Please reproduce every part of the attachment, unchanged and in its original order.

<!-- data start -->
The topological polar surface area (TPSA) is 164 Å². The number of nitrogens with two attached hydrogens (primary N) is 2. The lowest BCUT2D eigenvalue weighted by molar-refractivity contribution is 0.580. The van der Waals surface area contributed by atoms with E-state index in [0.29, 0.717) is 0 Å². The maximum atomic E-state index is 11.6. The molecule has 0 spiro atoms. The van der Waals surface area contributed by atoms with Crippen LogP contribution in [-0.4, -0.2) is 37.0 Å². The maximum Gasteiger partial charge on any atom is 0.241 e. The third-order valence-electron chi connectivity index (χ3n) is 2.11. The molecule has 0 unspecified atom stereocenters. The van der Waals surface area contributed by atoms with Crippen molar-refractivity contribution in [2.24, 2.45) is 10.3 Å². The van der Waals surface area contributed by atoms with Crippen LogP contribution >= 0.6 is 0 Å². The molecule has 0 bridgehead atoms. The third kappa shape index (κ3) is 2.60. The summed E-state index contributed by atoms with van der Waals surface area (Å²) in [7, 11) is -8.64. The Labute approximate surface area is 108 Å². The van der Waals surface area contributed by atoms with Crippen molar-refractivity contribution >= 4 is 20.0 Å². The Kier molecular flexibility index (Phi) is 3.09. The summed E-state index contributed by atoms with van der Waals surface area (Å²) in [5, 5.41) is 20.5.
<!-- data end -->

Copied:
The topological polar surface area (TPSA) is 164 Å². The number of nitrogens with two attached hydrogens (primary N) is 2. The lowest BCUT2D eigenvalue weighted by molar-refractivity contribution is 0.580. The van der Waals surface area contributed by atoms with E-state index in [0.29, 0.717) is 0 Å². The maximum atomic E-state index is 11.6. The molecule has 0 spiro atoms. The van der Waals surface area contributed by atoms with Crippen LogP contribution in [-0.4, -0.2) is 37.0 Å². The maximum Gasteiger partial charge on any atom is 0.241 e. The third-order valence-electron chi connectivity index (χ3n) is 2.11. The molecule has 0 unspecified atom stereocenters. The van der Waals surface area contributed by atoms with Crippen molar-refractivity contribution in [2.24, 2.45) is 10.3 Å². The van der Waals surface area contributed by atoms with Crippen LogP contribution >= 0.6 is 0 Å². The molecule has 0 bridgehead atoms. The third kappa shape index (κ3) is 2.60. The summed E-state index contributed by atoms with van der Waals surface area (Å²) in [7, 11) is -8.64. The Labute approximate surface area is 108 Å². The van der Waals surface area contributed by atoms with Crippen molar-refractivity contribution >= 4 is 20.0 Å². The Kier molecular flexibility index (Phi) is 3.09. The summed E-state index contributed by atoms with van der Waals surface area (Å²) in [5, 5.41) is 20.5.